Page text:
4A. Authorisation committee
The medical practitioner who will be part of the organ transplantation team for carrying out transplantation operation shall not be a member of the Authorisation committee constituted under the provision of clauses (a) and (b) of sub-section (4) of section9 of the Act.
Where the proposed transplantation is between a married couple, the Registered Medical Practitioner i.e. Incharge of transplant center must evaluate the factum and duration of marriage and ensure that documents such as marriage certificate, marriage photograph etc. Are kept for records along with the information on the number of age of children and family photograph depicting the entire immediately family, birth certificate of children containing particulars of parents.
When the proposed donor or recipient or both are not Indian Nationals/citizens whether ‘near relatives’ or otherwise, Authorisation Committees shall consider all such requests.When the proposed donor and the recipient are not “near relatives’, as defined under clause (i) of section 2 of the Act, the Authorisation Committee shall evaluate that,-there is no commercial transaction between the recipient and the donor and that no payment or money or moneys worth as referred to the Act, has been made to the donor or promised to be made to the donor or any other person;the following shall specifically be assessed by the Authorisation Committee:-an explanation of the link between them and the circumstances which led to the offer being made;reasons why the donor wished to donate;documentary evidence of the link, e.g. proof that the have lived together, etc;old photographs showing the donor and recipient together;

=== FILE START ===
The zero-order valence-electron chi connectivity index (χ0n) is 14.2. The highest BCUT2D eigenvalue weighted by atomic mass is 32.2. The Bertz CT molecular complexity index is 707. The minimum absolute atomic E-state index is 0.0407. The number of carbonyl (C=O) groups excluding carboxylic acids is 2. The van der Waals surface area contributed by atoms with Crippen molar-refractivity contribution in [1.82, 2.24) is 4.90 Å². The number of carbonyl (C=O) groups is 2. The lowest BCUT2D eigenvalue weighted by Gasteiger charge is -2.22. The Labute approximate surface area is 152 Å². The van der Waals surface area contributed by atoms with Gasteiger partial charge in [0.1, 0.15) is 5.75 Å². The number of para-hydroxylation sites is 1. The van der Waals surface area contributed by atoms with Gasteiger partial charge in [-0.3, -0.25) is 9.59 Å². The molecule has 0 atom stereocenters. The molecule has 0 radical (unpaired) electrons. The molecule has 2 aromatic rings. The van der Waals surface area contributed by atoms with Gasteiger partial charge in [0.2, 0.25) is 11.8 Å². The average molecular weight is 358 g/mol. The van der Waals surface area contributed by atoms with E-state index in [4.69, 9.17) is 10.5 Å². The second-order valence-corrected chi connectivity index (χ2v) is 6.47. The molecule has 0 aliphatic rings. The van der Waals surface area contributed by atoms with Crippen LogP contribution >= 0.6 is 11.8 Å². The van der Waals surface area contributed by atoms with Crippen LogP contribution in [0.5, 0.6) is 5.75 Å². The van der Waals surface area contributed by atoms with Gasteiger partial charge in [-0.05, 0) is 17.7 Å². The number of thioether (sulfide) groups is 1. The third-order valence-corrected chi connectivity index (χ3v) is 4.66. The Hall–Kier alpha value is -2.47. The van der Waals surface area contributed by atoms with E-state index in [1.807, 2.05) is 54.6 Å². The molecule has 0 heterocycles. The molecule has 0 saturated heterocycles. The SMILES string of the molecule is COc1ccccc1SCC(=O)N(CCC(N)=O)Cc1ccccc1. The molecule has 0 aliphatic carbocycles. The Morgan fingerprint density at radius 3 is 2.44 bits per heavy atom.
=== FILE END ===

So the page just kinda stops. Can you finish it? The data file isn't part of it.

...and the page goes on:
that there is no middleman or tout involved;that financial status of the donor and the recipient is probed by asking them to give appropriate evidence of their vocation and income for the previous three financial years. Any gross disparity between the status of the two must be evaluated in the backdrop of the objective of preventing commercial dealing;
that the donor is not a drug addict or known person with criminal record;
that the next of the kin of the proposed unrelated donor is interviewed regarding awareness about his or her intention to donate an organ, the authenticity of the link between the donor and the recipient and the reasons for donation. Any strong views or disagreement or objection such kin shall also be recorded and taken note of.